by the Purdue University Northwest EDPS 37000 Secondary Teacher Candidates of Spring 2018 (January 11)
+  understanding              
+  empathetic
+  confidence
+  boundaries
+  knowledge
+  organized
+  professional
+  leader
+  variety / creative
+  flexible
+  composure
+  patient
+  sense of humor
+  effective classroom manager
+  fair
+  be yourself        
+  show enthusiasm
+  invested in kids and subject
+  relate teaching to the world
+  teaches critical thinking
+  keep students safe
+  shows up on time
+  implements different learning styles
+  speaks kindly and clearly
+  easy to talk to
+  shows respect to students and faculty
+  willing to accept students' points of view
+  offers tutoring
+  supporting extracurricular activity
+  dress appropriately
"The gift of teaching and the gift of parenting have
to be rediscovered with each child.  There is no
formula, no easy way, no single way to do it."
Jerome Kagan
+  genuine love and concern for students
+  commitment to education's purpose and goals
+  positive expectations
+  integrity
+  fairness
+  opposition to unjust, unequal treatment of people based on differences | celebrates diversity | models acceptance
+  honesty with students, families, and colleagues
+  willingness to be a team member
+  respect for confidentiality of students and families
+  respect for individual dignity
+  sensitivity to individual differences and needs
+  a sense of humor
+  enthusiasm
+  resistance to cynicism ("cynical teacher" is an oxymoron)
+  commitment to being a life-long learner
+  creativity | imagination
+  intelligent problem-solving
+  knowledge of a variety of teaching strategies
+  careful preparation
+  effective use of technology
+  community leadership
+  embraces the opportunity to teach students with special needs (disabilities, gifts, talents)
+  ongoing evaluation of teaching effectiveness
+  effective communication
+  consumer of/contributor to research about best teaching practices
Traumatic Brain Injury
Vaughn, Bos, & Schumm (2014) offered "instructional techniques and accommodations for students with learning disabilities"
based on "more than 100 studies" (p. 158).  These strategies included:
Creating Learning Communities
This website focuses on education's mission to maximize opportunities for all learners to achieve their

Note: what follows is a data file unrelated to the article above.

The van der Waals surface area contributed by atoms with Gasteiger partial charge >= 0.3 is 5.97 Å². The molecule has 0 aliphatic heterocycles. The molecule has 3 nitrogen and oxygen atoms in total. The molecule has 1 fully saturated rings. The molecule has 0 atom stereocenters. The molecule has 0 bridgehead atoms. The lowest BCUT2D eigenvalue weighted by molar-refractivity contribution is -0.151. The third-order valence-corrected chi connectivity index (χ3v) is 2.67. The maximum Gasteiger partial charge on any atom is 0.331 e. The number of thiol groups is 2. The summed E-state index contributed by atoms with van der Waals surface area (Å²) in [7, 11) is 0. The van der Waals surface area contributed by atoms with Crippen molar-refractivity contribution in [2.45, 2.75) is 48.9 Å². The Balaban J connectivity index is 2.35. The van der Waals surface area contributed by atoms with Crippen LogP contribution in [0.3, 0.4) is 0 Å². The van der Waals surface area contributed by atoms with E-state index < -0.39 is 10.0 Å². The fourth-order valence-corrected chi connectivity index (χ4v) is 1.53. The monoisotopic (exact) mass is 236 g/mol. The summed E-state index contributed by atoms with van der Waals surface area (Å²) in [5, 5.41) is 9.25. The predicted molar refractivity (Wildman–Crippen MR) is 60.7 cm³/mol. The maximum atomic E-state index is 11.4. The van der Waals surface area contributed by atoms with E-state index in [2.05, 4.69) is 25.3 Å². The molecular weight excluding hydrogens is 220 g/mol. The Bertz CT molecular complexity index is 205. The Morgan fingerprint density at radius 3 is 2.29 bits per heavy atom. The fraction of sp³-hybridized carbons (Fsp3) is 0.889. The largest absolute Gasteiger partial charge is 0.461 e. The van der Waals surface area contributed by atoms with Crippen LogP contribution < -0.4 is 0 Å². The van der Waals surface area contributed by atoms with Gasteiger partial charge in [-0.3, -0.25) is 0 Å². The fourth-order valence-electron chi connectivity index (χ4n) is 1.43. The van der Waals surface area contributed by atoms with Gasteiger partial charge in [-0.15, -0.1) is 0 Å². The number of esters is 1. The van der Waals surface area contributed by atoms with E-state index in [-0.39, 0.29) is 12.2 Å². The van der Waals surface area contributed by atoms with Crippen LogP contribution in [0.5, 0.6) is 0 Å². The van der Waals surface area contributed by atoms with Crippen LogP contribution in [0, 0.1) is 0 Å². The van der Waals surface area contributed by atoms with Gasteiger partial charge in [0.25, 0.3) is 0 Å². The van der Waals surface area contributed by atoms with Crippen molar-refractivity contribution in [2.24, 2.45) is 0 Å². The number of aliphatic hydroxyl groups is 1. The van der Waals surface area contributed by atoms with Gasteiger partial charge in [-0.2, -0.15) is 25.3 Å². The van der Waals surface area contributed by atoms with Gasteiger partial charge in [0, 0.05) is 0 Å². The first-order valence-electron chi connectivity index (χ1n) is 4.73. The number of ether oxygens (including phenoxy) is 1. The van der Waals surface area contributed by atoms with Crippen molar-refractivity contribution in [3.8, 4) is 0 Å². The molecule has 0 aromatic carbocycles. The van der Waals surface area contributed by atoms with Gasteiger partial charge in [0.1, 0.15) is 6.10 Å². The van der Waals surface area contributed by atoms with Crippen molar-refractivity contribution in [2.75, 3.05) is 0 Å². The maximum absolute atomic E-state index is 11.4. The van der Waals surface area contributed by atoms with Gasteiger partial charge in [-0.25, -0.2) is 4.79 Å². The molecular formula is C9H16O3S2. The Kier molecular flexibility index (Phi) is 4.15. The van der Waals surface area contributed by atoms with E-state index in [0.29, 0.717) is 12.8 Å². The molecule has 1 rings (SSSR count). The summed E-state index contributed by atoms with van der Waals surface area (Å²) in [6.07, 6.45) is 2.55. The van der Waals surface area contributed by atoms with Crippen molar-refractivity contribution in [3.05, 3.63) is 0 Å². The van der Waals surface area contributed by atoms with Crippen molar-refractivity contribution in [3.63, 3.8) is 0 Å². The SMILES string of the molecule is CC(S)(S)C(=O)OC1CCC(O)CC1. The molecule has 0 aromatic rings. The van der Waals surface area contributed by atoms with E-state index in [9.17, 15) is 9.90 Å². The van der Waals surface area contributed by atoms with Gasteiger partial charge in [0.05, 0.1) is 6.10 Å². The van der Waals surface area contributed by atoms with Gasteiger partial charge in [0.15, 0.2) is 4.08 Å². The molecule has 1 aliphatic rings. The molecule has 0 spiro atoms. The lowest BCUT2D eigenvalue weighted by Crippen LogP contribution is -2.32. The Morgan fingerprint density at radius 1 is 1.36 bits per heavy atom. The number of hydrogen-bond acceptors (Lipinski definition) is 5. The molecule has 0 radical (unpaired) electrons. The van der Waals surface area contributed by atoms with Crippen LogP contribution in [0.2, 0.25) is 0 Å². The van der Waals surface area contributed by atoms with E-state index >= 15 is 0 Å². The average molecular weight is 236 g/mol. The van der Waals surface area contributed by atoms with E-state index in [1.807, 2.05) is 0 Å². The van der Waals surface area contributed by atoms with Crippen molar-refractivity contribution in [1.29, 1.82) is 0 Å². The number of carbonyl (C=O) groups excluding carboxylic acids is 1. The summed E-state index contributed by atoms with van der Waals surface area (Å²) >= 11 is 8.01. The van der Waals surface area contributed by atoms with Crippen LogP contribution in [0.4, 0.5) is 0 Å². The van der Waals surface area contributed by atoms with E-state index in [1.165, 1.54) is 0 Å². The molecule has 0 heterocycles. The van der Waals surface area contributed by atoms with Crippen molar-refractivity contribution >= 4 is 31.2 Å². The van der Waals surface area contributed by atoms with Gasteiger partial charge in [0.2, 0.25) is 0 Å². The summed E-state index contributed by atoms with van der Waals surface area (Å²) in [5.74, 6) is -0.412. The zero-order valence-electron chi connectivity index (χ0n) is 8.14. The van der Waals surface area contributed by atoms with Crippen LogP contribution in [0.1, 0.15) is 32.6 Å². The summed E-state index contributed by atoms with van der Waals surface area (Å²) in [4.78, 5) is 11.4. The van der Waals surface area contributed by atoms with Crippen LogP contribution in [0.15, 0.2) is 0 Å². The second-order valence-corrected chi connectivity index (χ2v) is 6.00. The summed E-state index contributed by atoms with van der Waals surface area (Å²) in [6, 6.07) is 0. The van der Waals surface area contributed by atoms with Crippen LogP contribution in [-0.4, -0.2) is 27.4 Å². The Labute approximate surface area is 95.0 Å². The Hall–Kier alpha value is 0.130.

potential by involving families, collaborating with stakeholders, assessment, positive expectations,
nurturing empathy, promoting positive self-esteem, enhancing independence, and inspiring self-advocacy.  
Positive behavioral interventions and supports are the key to effectively teaching students.
“Effective instruction begins when educators intentionally create learning environments in which
students learn to respect and value each other and everyone’s individual differences, understand their
roles and responsibilities, work in a self-directed manner, and participate in setting classroom rules.
You can create an effective learning community by discovering the abilities of all your students,
developing systematic ways to collect information on student progress for use in planning future
lessons, and using collaborative teaching, grouping, and differentiated instructional strategies to
individualize student educational experiences” (
Turnbull, Turnbull, Wehmeyer, & Shogren, 2010).
Creating Learning Communities: Characteristics of an Effective Teacher
"I am an architect of days that haven't happened yet."
John Mayer (2012)
Reflective Teaching
A Guide to Reflective Practice
"These types of questions about your instruction and your students' thinking and learning epitomize reflective teaching
practice.  They show your attention to

1.  identifying problems or crises that occur in teaching;
2.  thinking about causes of classroom events;
3.  reflecting on your own actions;
4.  making efforts to improve your own success and that of your students.

Reflective teaching practice focuses on 'thinking about doing' before, during, and after a lesson.  Reflective learning
focuses on 'thinking about doing' before, during, and after a learning activity.  At its most effective, reflective teaching
serves as a role model for your students and helps them become reflective learners.  Teachers, students, administrators,
and even parents can benefit from reflective practice."  (Hope J. Hartman,
A Guide to Reflective Practice, 2010, p. 1)
Reflective teaching: Exploring our own classroom practice
Reflective Practice
Reflective Teaching
7 Great Resources for Reflective Teachers
"Reflective teaching means looking at what you do in the classroom,
thinking about why you do it, and thinking about if it works - a process of
self-observation and self-evaluation ... This may then lead to changes
and improvements in our teaching." (British Council,
Reflective teaching:
Exploring our own classroom practice, 2011)
Part One:  Including Students with Disabilities
Burton Blatt (1981)
Family Involvement
There is no "instant experience" (we can't know how someone else feels).  But, each of us is
capable of
understanding others' feelings (empathy).  This project was a 15-year research
effort to better understand the experiences of parents whose children have special needs.  
Danger and Opportunity: Parents of Children with Disabilities was presented at the Second
Annual Conference of the International Association of Special Education in 1990.
Danger and Opportunity:  Parents of Children with Disabilities
Effective communication, empathy, and support for parents of students with disabilities requires understanding:
+  the effects that disabilities have on families
+  roles, responsibilities, and challenges faced by parents
+  judging families is professionally naive and not productive
+  nonjudgmental, unconditional commitment to families is the key to achieving our mission and goals